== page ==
Heading off to college? Now is the time to shop for the best private student loan for you. Colleges and universities will begin sending out billing statements before the semester begins. Once you find out how much financial aid eligibility you received, you can calculate how much of a loan you will need to apply for to cover the difference.

Typically, students should apply for a private student loan no later than one month before the funds are due. Conditional approval can come quickly but it is not the final approval. Your school must certify your loan, which may add more time to your application process. In some instances, it can take a school more than thirty days to process and certify a loan, so plan accordingly.

Interest Rate

The most recognizable aspect of a private student loan is the rate. Ideally, borrowers want the lowest rate available as this is an indicator of the repayment cost. The interest rate assigned to an application will typically be based on a credit check. The stronger the applicant’s credit, the more likely a lower rate can be issued.

Private student loans can have fixed or variable rates.  A variable rate means your interest rate could go up or down based on the variable index assigned to your loan. If you don’t want to worry about your interest rate fluctuating throughout the life of the loan, selecting a fixed rate could be for you.

Private Student Loan Payments While in School

Some lenders allow borrowers to defer their private student loan payments while in school, whiles others may require a minimum payment to be made each month. Although deferring payments while in school offers some short-term financial relief for the borrower, loan interest will still accrue during that period, making it more expensive to repay. Making payments on a private student loan while in school is a smart way to help eliminate debt as quickly as possible and helps to build a better credit profile for the borrower by demonstrating good repayment habits over time.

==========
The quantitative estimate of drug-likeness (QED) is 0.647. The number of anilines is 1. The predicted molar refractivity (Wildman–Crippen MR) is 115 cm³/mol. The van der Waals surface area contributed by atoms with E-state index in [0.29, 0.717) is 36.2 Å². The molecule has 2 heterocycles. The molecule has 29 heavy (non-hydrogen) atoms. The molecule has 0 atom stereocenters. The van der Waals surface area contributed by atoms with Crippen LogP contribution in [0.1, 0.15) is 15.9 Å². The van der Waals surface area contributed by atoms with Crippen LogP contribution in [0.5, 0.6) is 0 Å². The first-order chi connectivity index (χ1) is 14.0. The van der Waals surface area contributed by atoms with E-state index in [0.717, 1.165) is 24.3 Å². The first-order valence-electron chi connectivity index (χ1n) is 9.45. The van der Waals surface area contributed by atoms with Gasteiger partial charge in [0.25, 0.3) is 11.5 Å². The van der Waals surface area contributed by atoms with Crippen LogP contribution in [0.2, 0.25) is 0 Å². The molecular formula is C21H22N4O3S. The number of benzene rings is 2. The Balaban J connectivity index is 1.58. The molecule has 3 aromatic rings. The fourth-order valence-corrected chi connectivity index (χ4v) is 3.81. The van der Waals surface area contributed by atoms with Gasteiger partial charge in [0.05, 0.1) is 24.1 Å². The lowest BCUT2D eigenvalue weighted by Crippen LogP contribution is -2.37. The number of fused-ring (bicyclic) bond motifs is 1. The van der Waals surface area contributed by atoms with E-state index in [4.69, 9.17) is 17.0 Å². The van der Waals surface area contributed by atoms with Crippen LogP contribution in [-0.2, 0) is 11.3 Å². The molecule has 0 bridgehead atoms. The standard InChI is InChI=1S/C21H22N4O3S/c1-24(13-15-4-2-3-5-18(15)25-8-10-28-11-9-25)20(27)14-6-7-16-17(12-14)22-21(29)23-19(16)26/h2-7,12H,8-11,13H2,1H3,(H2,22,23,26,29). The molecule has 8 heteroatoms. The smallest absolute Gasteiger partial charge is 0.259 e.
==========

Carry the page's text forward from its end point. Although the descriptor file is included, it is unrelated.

Repayment Benefits

You can also look for ways to reduce the cost of repaying a private student loan with interest rate reductions. Most lenders offer an interest rate reduction for setting up a bank account to make automatic payments. It is wise to check out the interest rate reduction benefits and requirements for a lender before applying.

Cosigner Release

If someone cosigns a private student loan, there may or may not be options for the cosigner to be released. This can be challenging for cosigners as they may like to be removed from the loan at a future date. You should confirm if the lender provides a cosigner release option, and if so, how long it takes and what is required to earn this benefit.

Repayment Term

Repayment term refers to the number of years scheduled to repay the loan. The repayment terms on private student loans can vary from 5 to 15 years depending on the lender. The rule of thumb on loan terms is the longer the term, the lower the monthly payment. However, the longer it takes to pay off a loan, the more interest will accrue on the account.

Please note that the information provided on this website is provided on a general basis and may not apply to your own specific individual needs, goals, financial position, experience, etc. LendKey does not guarantee that the information provided on any third-party website that LendKey offers a hyperlink to is up-to-date and accurate at the time you access it, and LendKey does not guarantee that information provided on such external websites (and this website) is best-suited for your particular circumstances. Therefore, you may want to consult with an expert (financial adviser, school financial aid office, etc.) before making financial decisions that may be discussed on this website.